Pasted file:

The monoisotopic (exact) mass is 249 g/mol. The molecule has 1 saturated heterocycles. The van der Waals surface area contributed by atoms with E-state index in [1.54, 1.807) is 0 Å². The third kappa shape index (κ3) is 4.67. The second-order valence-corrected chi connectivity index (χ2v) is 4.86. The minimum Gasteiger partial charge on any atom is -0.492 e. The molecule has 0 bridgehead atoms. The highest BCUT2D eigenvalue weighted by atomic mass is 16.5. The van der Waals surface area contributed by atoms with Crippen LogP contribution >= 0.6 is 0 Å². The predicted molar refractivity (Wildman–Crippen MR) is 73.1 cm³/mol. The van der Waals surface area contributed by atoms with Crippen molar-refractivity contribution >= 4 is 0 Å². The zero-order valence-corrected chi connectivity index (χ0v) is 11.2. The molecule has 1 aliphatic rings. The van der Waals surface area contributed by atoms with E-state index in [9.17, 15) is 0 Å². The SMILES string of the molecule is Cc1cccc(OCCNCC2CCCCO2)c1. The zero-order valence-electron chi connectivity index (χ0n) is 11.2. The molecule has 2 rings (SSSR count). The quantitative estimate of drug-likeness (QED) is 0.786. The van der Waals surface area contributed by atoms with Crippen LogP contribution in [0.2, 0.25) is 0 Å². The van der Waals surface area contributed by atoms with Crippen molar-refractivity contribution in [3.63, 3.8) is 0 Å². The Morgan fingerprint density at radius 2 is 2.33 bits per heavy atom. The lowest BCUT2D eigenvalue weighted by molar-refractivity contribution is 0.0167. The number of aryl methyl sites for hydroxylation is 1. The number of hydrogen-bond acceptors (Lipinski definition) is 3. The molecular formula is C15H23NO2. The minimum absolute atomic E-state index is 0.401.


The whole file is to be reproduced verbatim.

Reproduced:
The monoisotopic (exact) mass is 249 g/mol. The molecule has 1 saturated heterocycles. The van der Waals surface area contributed by atoms with E-state index in [1.54, 1.807) is 0 Å². The third kappa shape index (κ3) is 4.67. The second-order valence-corrected chi connectivity index (χ2v) is 4.86. The minimum Gasteiger partial charge on any atom is -0.492 e. The molecule has 0 bridgehead atoms. The highest BCUT2D eigenvalue weighted by atomic mass is 16.5. The van der Waals surface area contributed by atoms with Crippen LogP contribution >= 0.6 is 0 Å². The predicted molar refractivity (Wildman–Crippen MR) is 73.1 cm³/mol. The van der Waals surface area contributed by atoms with Crippen molar-refractivity contribution >= 4 is 0 Å². The zero-order valence-corrected chi connectivity index (χ0v) is 11.2. The molecule has 1 aliphatic rings. The van der Waals surface area contributed by atoms with E-state index in [9.17, 15) is 0 Å². The SMILES string of the molecule is Cc1cccc(OCCNCC2CCCCO2)c1. The zero-order valence-electron chi connectivity index (χ0n) is 11.2. The molecule has 2 rings (SSSR count). The quantitative estimate of drug-likeness (QED) is 0.786. The van der Waals surface area contributed by atoms with Crippen LogP contribution in [0.2, 0.25) is 0 Å². The van der Waals surface area contributed by atoms with Crippen molar-refractivity contribution in [3.63, 3.8) is 0 Å². The Morgan fingerprint density at radius 2 is 2.33 bits per heavy atom. The lowest BCUT2D eigenvalue weighted by molar-refractivity contribution is 0.0167. The number of aryl methyl sites for hydroxylation is 1. The number of hydrogen-bond acceptors (Lipinski definition) is 3. The molecular formula is C15H23NO2. The minimum absolute atomic E-state index is 0.401.